Why? Most companies don’t necessarily, you know, put the flag in the ground that way.
We just wanted to put the rumors to rest about are we going to go public any month, and just be very, very clear about what our general timeline is. We don’t want to pin down an exact month, but we just wanted to lay to rest any questions about something being imminent before the holidays.
You put your own home up on Airbnb, made it available. You also still stay at Airbnbs. What’s your craziest Airbnb experience?
Well, we’ve had all sorts of pretty weird ones. I’ll give, like, one or two. One time, I booked a woman’s home and had the novelty of having a parrot in the listing. And I thought that was really cool until I got to the listing and I realized it was a studio apartment, that she would be in the space with me, with the parrot, and that she slept on the couch, I slept in the bed, and the parrot joined me in the bed. And it wasn’t really wanted, but, you know, I didn’t fight it.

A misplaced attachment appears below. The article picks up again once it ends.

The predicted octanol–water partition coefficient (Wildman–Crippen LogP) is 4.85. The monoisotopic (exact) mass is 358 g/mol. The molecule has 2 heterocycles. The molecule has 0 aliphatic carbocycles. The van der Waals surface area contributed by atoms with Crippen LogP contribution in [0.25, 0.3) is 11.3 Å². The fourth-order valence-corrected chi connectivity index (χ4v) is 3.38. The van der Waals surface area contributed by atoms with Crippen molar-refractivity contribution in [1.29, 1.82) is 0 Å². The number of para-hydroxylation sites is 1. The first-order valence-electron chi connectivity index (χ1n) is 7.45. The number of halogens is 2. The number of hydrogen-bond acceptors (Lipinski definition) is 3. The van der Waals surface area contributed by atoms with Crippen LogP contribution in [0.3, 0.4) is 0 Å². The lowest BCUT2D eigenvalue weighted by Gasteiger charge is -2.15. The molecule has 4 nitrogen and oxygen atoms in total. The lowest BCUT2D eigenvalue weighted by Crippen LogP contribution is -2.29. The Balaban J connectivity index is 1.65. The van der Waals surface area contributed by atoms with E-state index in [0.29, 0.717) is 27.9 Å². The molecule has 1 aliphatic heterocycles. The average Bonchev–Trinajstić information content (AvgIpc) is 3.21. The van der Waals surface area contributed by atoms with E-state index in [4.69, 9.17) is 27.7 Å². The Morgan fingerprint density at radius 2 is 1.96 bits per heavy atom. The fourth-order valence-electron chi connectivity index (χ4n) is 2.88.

But we also have some really weird things. We get millions of customer calls every day, and we get some of the most bizarre calls. One day a customer calls us and says they want a full refund. We say, “Why do you want a full refund?” They said, “Because the house is haunted and there’s a ghost in the house.” And we’re, like, “O.K., well, we have to adjudicate this.”
So we call the host, and all the host has to do is deny it, because there’s no photo evidence of ghosts. Well, unfortunately the host confirms the ghost, says that it’s a friendly ghost named Stanley, and that the ghost Stanley is in the listing description.
We read the listing description, Stanley is mentioned. So we go back to the guest and the guest says, “Yes, we knew about Stanley, that’s why we booked it. But Stanley has been harassing us all night.” How do you adjudicate that? So I guess the point is in this new economy built on trust you can only imagine the kind of issues you deal with. There is no playbook for this stuff.